Running the entire length of South America to help save wildlife simply wasn’t enough for Katharine and David Lowrie. After circumnavigating their way around the continent, Naomi Tolley catches up with the couple as they sail home from Uruguay to the UK
Just as the Olympic starting gun resonated through the streets of London in July 2012, Katharine and David Lowrie braced themselves against a blizzard at Cabo Froward, the Southernmost point of South America, and began their race to run the length of the continent.
“Unsupported, we pulled our trailer made of recycled materials, day-on-day, into the icy depths of a Patagonian winter, through tropical rain forests and hurricane-force winds, over 45-degree heat and near 100 percent Amazonian humidity, knee-deep in mud, vomiting, and attacked by swarms of insects, but determined that every step forward would pull us closer to our goal.”
That goal was to inspire environmental action and to connect globally to the communities and wildlife they met along the way. Through their interactive website and on-the-road communications, they examined and highlighted how “through our actions, we are all connected.”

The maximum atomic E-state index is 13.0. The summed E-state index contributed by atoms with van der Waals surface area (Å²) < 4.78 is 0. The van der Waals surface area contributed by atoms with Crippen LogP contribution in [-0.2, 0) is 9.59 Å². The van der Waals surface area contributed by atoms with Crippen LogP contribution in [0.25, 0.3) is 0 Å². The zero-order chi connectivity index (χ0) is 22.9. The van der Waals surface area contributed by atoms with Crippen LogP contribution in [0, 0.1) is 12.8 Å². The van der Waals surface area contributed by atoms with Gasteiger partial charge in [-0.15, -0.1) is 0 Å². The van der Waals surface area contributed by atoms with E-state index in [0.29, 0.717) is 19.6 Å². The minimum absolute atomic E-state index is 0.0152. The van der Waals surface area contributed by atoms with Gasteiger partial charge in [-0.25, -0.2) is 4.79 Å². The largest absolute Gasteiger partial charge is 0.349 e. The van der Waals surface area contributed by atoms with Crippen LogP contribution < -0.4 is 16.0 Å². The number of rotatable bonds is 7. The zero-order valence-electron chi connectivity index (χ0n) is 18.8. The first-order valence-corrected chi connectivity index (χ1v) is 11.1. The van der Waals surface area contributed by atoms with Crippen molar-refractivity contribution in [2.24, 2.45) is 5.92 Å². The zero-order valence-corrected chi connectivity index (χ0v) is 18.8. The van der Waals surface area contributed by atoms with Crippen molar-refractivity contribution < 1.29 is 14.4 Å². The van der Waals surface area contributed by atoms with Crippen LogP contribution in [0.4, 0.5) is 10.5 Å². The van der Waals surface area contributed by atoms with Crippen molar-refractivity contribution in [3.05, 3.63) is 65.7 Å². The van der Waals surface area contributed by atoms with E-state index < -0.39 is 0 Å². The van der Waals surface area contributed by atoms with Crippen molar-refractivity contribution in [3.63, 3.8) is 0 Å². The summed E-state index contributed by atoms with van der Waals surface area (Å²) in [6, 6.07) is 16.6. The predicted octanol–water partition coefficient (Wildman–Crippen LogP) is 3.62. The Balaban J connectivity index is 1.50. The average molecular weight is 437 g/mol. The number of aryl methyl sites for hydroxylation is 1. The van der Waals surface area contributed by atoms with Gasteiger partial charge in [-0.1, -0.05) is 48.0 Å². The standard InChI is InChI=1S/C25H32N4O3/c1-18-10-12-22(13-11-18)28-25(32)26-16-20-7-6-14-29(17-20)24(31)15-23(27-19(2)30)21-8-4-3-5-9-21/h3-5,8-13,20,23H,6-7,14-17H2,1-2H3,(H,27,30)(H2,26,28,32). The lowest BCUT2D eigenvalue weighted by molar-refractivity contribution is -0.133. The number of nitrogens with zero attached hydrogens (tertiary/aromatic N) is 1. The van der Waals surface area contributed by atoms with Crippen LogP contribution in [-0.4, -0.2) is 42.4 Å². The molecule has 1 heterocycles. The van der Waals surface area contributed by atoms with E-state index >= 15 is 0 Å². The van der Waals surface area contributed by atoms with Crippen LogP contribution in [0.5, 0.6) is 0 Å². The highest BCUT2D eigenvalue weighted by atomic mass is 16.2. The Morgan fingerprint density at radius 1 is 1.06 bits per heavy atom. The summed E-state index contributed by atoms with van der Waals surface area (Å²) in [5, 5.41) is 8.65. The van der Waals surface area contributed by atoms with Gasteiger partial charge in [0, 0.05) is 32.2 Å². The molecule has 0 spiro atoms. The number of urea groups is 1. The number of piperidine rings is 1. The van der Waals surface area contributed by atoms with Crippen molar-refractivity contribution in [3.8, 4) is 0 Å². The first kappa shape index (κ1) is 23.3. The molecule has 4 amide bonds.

“We hoped, that through the sweat, tears and determination, we would open a portal into the last wilds of South America and rekindle people’s passion for running and our amazing natural world.”
As the couple, originally from Devon, ran they made detailed recordings of the wildlife they observed, presenting to local schools and groups, promoting a greater understanding of the ecosystem services in the area.
“We hoped, that through the sweat, tears and determination, we would open a portal into the last wilds of South America and rekindle people’s passion for running and our amazing natural world,” says Katharine, speaking from a remote mooring off the South American coast.
They also raised money for Conservacion Patagonia, Birdlife International, and their partner, Armonia, a bird and wildlife charity based in Bolivia, who are conserving habitat for the critically endangered Bolivian blue-throated macaw. There are believed to be only 300 to 400 individuals left in the wild, due to habitat loss from cattle ranching and the illegal pet trade.
Some 10 million steps, 10 pairs of demolished shoes, 6,504 miles and 15 months later, they had presented to over 1,300 students in South America, raised more than £7,800 for conservation charities, recorded 453 bird species, authored 35 environmental articles, saved 6,901kg of CO2 through thedonation.org sponsorship pledges and their story had been reported around the world.
Katharine had also became the first woman to have run the length of South America and is believed to have completed the second longest run ever undertaken by a woman, while David is the first man to have run the continent ‘unsupported’ (they pulled all their food, camping, education and science equipment by cart).